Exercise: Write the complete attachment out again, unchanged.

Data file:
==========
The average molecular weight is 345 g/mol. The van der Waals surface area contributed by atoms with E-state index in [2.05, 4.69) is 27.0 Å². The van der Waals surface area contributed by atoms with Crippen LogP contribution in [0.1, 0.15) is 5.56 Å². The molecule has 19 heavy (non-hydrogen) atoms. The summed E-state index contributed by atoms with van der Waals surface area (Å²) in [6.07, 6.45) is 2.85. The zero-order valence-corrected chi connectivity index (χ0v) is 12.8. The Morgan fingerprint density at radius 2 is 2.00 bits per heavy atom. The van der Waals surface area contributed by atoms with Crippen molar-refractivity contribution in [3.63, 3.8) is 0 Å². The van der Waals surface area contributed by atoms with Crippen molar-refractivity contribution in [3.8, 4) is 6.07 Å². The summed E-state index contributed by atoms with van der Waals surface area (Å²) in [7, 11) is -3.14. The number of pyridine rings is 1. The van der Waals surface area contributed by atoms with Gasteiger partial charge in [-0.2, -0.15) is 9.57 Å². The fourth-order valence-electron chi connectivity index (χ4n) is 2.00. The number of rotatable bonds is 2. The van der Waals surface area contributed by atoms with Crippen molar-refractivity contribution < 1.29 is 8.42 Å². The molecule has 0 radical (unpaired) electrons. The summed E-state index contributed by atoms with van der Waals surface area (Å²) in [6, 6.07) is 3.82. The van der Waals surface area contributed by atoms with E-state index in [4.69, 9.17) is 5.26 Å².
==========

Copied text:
The average molecular weight is 345 g/mol. The van der Waals surface area contributed by atoms with E-state index in [2.05, 4.69) is 27.0 Å². The van der Waals surface area contributed by atoms with Crippen LogP contribution in [0.1, 0.15) is 5.56 Å². The molecule has 19 heavy (non-hydrogen) atoms. The summed E-state index contributed by atoms with van der Waals surface area (Å²) in [6.07, 6.45) is 2.85. The zero-order valence-corrected chi connectivity index (χ0v) is 12.8. The Morgan fingerprint density at radius 2 is 2.00 bits per heavy atom. The van der Waals surface area contributed by atoms with Crippen molar-refractivity contribution in [3.63, 3.8) is 0 Å². The van der Waals surface area contributed by atoms with Crippen molar-refractivity contribution in [3.8, 4) is 6.07 Å². The summed E-state index contributed by atoms with van der Waals surface area (Å²) in [7, 11) is -3.14. The number of pyridine rings is 1. The van der Waals surface area contributed by atoms with Gasteiger partial charge in [-0.2, -0.15) is 9.57 Å². The fourth-order valence-electron chi connectivity index (χ4n) is 2.00. The number of rotatable bonds is 2. The van der Waals surface area contributed by atoms with Crippen molar-refractivity contribution < 1.29 is 8.42 Å². The molecule has 0 radical (unpaired) electrons. The summed E-state index contributed by atoms with van der Waals surface area (Å²) in [6, 6.07) is 3.82. The van der Waals surface area contributed by atoms with E-state index in [4.69, 9.17) is 5.26 Å².